“All over the world, people are struggling for a life that is fully human, a life worthy of human dignity. Countries and states are often focused on economic growth alone, but their people, meanwhile, are striving for something different: they want meaningful human lives.” (Martha C. Nussbaum, 2012. Creating Capabilities, p. 1, Cambridge, Massachusetts and London, UK, Harvard University Press)
From its first edition in 2012, the journey of the international conference on Universal Design has been the story of an expanding intellectual and practical movement. The aim of this movement is to put into practice the aspirations and goals of human-centred approaches to sustainable development founded on human rights, human development and equality for all, such as those encoded in the United Nations Sustainable Development Goals and the Convention on the rights of Persons with Disabilities (UNCRPD).
After the first meeting in Norway (Oslo, 2012), which was organised by several enlightened governmental bodies in the Scandinavian region as a forum for the exchange of views and sharing of good practice in Universal Design, the second edition in Lund in 2014 saw the entry of academia, with wide participation from across academic disciplines, setting the stage for UD practitioners, researchers and educators to connect directly and to share ideas, research and practice.
The role of academic institutions in organising the UD conference (York, 2016, Dublin, 2018 and Helsinki, 2021) has persisted across successive editions, strengthening over time, as universities have increasingly recognised and taken on board their responsibility as primary actors in working towards societies that are founded on equity, justice and sustainable development for all human beings through their research, educational and outreach activities.
The 2022 edition, held in the historic town of Brescia, Italy, marks another landmark in the journey of the UD movement, as it crosses the alps to be hosted in southern Europe for the first time. Three Italian Universities – the Universities of Brescia, Trieste, and Ca’ Foscari University of Venice – have joined forces to make this edition possible, opening up a space for conversations between researchers, educators and policy-makers in a truly multi-disciplinary vision for UD.
The title: Transforming our World for Human Development is intentionally aimed at realising broad sustainable development goals from a person-centred UD perspective by engaging delegates in a conversation across cultural, geographical, and disciplinary boundaries about what sustainable development really means. This was eloquently put by our dear colleague and friend Elio Borgonovi:
“There is much talk about renewable energies, resources and circular economies. Most of the time, however, we forget that human beings, with their characteristics and capabilities, provide the most precious renewable energy of all. Human capabilities develop with age and grow through education and experience. People flourish when they are given the chance to exercise their potential. This potential is exercised in social and natural environments when human beings can contribute with their physical, intellectual, rational and emotional participation, by people, with people and for people.” (Address delivered at the University of Brescia, December 17th, 2020).
The sessions of the 2022 edition are characterised by their multi-disciplinary and multi-perspective nature, with sessions aimed at the design of inclusive natural environments and urban spaces, communities, neighbourhoods and cities, housing, healthcare, and educational facilities, mobility and transport systems, moving on to universally-designed learning environments, work places, cultural and recreational spaces. Contributions come from 13 different countries and various continents (Africa, Australia, Central America, East Asia, Europe, North America, South Asia) once again demonstrating that this is a growing international movement.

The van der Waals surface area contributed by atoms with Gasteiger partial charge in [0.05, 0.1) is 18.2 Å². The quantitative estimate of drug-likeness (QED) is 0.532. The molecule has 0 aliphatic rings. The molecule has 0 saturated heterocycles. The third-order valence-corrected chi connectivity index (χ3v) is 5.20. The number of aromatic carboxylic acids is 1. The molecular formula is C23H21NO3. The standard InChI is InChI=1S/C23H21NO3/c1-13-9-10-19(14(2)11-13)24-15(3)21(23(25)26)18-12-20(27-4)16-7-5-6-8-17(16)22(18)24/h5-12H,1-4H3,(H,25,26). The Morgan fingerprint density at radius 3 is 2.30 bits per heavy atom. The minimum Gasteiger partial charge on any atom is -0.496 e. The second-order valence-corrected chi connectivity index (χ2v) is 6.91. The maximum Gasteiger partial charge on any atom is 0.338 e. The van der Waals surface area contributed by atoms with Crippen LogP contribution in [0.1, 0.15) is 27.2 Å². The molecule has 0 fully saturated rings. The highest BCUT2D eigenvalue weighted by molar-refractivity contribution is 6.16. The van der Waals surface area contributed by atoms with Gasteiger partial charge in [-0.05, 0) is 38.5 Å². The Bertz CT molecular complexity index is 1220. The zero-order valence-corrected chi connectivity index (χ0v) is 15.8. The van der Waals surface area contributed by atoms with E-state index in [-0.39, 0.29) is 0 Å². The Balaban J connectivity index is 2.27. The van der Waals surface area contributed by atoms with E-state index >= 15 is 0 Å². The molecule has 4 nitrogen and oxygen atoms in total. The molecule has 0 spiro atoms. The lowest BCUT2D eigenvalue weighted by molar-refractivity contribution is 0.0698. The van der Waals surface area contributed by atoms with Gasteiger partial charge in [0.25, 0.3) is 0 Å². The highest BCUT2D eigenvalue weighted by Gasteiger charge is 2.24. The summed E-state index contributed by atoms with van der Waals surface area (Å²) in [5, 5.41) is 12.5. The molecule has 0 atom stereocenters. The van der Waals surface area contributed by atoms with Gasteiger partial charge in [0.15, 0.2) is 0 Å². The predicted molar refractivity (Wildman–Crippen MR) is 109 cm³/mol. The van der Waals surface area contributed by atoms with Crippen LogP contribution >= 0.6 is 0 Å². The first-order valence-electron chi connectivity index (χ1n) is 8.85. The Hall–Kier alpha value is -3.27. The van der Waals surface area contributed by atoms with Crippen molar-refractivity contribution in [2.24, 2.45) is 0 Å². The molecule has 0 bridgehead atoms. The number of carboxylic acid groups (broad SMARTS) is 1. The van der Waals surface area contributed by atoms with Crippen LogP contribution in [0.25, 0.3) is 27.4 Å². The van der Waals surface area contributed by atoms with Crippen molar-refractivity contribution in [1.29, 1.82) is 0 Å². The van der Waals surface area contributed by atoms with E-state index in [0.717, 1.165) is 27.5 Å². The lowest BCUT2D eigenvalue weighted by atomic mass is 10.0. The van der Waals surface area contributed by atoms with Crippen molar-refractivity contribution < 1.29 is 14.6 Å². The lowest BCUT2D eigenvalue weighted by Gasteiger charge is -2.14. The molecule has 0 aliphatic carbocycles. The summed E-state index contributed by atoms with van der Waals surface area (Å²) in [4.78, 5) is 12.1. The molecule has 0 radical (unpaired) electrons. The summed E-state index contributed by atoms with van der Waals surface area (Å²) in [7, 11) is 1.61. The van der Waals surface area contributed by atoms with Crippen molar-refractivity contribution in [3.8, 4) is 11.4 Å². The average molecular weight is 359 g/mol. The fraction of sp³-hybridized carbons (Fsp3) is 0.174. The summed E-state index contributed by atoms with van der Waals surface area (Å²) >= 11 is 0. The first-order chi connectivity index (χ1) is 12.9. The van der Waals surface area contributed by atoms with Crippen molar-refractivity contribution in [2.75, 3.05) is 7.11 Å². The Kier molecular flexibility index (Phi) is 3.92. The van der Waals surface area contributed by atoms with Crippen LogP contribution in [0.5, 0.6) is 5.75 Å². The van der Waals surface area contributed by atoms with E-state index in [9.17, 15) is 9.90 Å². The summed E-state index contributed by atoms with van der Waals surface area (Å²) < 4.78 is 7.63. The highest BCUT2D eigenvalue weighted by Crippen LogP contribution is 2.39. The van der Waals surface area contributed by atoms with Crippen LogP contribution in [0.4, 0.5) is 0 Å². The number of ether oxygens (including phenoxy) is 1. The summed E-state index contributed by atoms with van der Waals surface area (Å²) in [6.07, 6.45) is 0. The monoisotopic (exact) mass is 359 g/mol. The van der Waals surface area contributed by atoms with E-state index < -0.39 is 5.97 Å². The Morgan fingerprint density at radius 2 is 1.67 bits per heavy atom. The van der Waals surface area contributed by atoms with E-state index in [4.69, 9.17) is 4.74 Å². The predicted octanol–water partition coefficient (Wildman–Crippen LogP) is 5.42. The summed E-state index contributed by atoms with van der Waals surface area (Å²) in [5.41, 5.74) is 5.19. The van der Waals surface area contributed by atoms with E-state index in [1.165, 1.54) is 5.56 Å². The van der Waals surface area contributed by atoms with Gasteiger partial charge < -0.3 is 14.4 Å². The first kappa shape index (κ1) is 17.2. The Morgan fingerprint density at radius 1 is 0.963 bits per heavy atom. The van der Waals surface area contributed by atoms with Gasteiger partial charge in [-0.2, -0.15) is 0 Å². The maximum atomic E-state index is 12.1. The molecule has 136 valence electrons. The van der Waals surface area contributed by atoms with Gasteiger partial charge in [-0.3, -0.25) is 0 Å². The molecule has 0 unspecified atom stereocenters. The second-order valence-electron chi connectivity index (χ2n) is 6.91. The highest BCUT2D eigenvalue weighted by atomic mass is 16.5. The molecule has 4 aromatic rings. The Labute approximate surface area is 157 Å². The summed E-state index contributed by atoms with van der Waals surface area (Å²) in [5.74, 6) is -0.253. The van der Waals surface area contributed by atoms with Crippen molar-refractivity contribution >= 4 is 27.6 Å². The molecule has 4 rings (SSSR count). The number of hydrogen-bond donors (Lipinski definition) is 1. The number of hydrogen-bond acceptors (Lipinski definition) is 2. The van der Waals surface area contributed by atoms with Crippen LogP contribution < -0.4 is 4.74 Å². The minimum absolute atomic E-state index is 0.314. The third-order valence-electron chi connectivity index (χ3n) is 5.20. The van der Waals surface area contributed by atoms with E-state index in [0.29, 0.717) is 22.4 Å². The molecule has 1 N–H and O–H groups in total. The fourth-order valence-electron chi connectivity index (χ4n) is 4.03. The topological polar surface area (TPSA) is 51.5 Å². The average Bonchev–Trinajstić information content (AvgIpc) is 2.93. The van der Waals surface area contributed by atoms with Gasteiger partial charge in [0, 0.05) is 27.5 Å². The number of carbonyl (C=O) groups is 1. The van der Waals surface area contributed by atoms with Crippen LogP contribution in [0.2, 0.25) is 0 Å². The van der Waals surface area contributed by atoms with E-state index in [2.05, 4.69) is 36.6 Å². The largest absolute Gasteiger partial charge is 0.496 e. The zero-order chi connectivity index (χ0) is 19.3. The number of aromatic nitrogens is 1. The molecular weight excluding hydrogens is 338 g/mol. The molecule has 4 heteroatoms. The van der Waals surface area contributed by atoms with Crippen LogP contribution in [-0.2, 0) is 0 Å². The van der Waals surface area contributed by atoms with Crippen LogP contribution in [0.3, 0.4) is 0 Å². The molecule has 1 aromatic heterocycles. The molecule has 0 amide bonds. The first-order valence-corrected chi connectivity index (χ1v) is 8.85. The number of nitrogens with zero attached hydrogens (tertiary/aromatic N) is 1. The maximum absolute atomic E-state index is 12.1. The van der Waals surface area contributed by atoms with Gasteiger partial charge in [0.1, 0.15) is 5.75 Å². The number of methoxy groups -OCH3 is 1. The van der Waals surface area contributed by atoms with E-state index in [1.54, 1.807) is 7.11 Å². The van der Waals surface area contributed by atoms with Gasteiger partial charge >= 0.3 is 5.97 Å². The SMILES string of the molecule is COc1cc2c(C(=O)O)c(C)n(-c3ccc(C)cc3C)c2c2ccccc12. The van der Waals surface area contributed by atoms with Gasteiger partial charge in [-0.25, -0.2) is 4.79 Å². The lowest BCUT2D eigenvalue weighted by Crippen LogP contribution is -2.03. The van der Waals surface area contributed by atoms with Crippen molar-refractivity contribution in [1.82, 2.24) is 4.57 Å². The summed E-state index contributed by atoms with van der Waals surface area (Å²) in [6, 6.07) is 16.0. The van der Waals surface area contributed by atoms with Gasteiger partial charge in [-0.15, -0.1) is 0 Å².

Our special thematic session is dedicated to Universal Design and Cultural Heritage. We believe that cultural heritage is part of what makes our lives human and meaningful. Providing full access for all human beings to cultural heritage combines two fundamental values crucial for human development and flourishing: cultural heritage provides each and every person with the possibility to engage meaningfully with their cultural and historical past, and at the same time it develops the awareness in each human being of the value of conserving the past so that we can better live in and understand the present.
A distinctive characteristic of the UD conference is the coming together of academic, governmental and professional communities under one roof. Our wish and invitation for the conference is for openness to others and to perspectives and experiences that may be different from our own, letting go of professional and disciplinary barriers, engaging with each other with empathy and curiosity. The experience of being so long deprived of face-to-face interaction due to the Covid-19 pandemic has made everyone more aware of the value of coming together during live conferences, in formal and informal ways.
The professional and disciplinary diversity represented in the UD movement is what allows us to transcend current existing separations between communities of knowledge and communities of practice, as well as existing separations between academic disciplines. Only when knowledge, practice and research from different disciplines are allowed to engage meaningfully and to feed into each other in a virtuous circle, can the power of ideas and actions become truly transformational.
Brescia, September 2022
Ilaria Garofolo, University of Trieste
Giulia Bencini, Ca’ Foscari University of Venice
Alberto Arenghi, University of Brescia